* you may want to clarify computer access up front. we’re getting ready to host our 3rd AP. AP #1 used the computer for about 1 hr each day and was fine w sharing the one in our family’s living room – at the time, the only one w an internet connection. we explained this to AP #2, but she is on the computer for 4-7 hours per day. we were fine w sharing (her use tended to occur when we didn’t need it), but within a few months she was asking for a connection in her room for additional privacy. this didn’t fit into our budget or plans and we said no. so consider your internet habits and see if you can fit into the family’s hardware and habits accordingly.

* i’ve heard from my agency that some APs don’t want to share a bathroom. this has worked for my 2 APs, but perhaps not for everyone. ask about this upfront if this is an issue for you.

Au Pair in CO August 19, 2010 at 12:29 am

The one question I wish I had asked, is any version of “How much liberty will you give me in scheduling and choosing activities/homework for the kids?”. I have a Bachelor degree as a kindergarten teacher, and over 3 years of full time work experience with kids, yet my host mom doesn’t trust me to decide anything on my own. I expected to be treated as an adult with valid opinions, and be able to have some input on how to do things, but I could just as well have been their 16 year old babysitter.

JBLV August 19, 2010 at 3:00 am

What a shame. It would be very nice to have that expertise in the home, and to be able to talk with someone about child development. My child is still quite young, but I hope when he gets older he has caregivers that experienced.

HRHM August 19, 2010 at 4:25 am

I think in addition to the above, to really solidify what your schedule will be. Some APs come expecting to be able to travel on weekends, only to find that they are working every weekend except the required one per month (your 1.5 days off need not be on the weekend and this can stink if all your friends have weekends off and your days off are mid-week) Or they expect to have evenings free, only to find that they work 3pm (after school lets out) until 1am either because the parents have shift work or need help in the evening.

Also, ask what kind of classes the previous AP took. What we found here is that despite their being 3 different universities, there was very little REAL classes our AP would be able to take. Some APs don’t mind just doing the weekend “travel classes” but our current AP really wanted something like literature or geography and ended up just taking TOEFL prep and ESL (she doesn’t really need either).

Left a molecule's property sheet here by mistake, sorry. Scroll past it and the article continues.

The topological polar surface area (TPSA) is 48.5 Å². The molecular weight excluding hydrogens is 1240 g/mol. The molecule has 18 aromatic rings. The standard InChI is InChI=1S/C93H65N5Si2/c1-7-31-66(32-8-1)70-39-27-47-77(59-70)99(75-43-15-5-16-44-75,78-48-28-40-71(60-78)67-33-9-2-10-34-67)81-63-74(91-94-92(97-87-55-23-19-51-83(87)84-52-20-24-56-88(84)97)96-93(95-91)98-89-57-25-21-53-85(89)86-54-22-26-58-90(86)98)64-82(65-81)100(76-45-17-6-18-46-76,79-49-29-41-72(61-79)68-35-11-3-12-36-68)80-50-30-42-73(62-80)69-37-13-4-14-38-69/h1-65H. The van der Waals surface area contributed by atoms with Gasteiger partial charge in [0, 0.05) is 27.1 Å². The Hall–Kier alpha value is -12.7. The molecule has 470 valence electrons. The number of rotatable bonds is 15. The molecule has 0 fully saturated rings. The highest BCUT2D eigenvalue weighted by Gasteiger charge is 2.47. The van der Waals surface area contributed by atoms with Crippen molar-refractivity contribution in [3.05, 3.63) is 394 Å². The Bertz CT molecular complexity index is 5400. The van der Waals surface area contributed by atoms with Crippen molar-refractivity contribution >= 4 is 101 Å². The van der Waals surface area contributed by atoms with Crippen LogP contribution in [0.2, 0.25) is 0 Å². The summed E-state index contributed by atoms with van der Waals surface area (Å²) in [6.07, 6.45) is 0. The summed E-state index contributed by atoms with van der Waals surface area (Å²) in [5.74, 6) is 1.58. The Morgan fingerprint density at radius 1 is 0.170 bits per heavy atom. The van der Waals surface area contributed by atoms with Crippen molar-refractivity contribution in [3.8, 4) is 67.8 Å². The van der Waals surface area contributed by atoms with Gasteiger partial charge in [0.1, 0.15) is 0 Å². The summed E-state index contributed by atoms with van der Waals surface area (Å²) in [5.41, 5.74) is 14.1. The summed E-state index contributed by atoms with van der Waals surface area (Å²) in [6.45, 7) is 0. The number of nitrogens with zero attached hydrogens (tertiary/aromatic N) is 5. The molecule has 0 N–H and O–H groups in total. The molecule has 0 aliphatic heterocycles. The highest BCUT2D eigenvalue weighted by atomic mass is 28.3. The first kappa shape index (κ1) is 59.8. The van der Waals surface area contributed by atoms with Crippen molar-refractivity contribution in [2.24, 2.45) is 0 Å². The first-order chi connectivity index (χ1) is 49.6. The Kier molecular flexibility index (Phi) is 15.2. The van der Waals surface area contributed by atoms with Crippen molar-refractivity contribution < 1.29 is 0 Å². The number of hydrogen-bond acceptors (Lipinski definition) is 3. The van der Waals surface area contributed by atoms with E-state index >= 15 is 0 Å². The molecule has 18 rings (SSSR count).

Au Pair in CO August 19, 2010 at 10:50 am

When asking about the schedule, I think it’s also important to ask how much the family expects the schedule to change during the year. My schedule has gone from 9-6 every day, to 9-10 and 12:30-8:30 every day, and that makes such a huge difference, as I’m no longer able to take the cheap ESL-classes, but have to find more expensive weekend classes instead (which the host family won’t pay extra for).

MommyMia August 21, 2010 at 12:56 am

Good point. Sometimes the family can’t anticipate the schedule changes at the time they are hiring, however. One of our main requirements in our au pairs is flexibility, because we can’t deal with someone who feels locked in to the sample schedule that we must provide when applying to an agency or whom insists on a 9-5 workday because “all the other au pairs have this.” I agree, that two hours off between 10am & noon is not conducive to taking classes, (there aren’t even any cheap ESL classes avaiable in our area at that time) and I as a host parent would work with you to help you complete the educational component as easily and inexpensively as possible, as I feel that’s one of my responsibilities. Have you spoken with your HF and LCC/LAR to see if any other options might exist?

Stephanie Felzenberg August 19, 2010 at 6:02 am

Are there any behavioral or developmental problems I should know about?

What are the living accommodations for live-in position?

What are the house rules and restrictions?

Will there be a curfew?

Will I have a separate phone line?

How will I pay for phone calls?

Will I have access to a computer for emailing?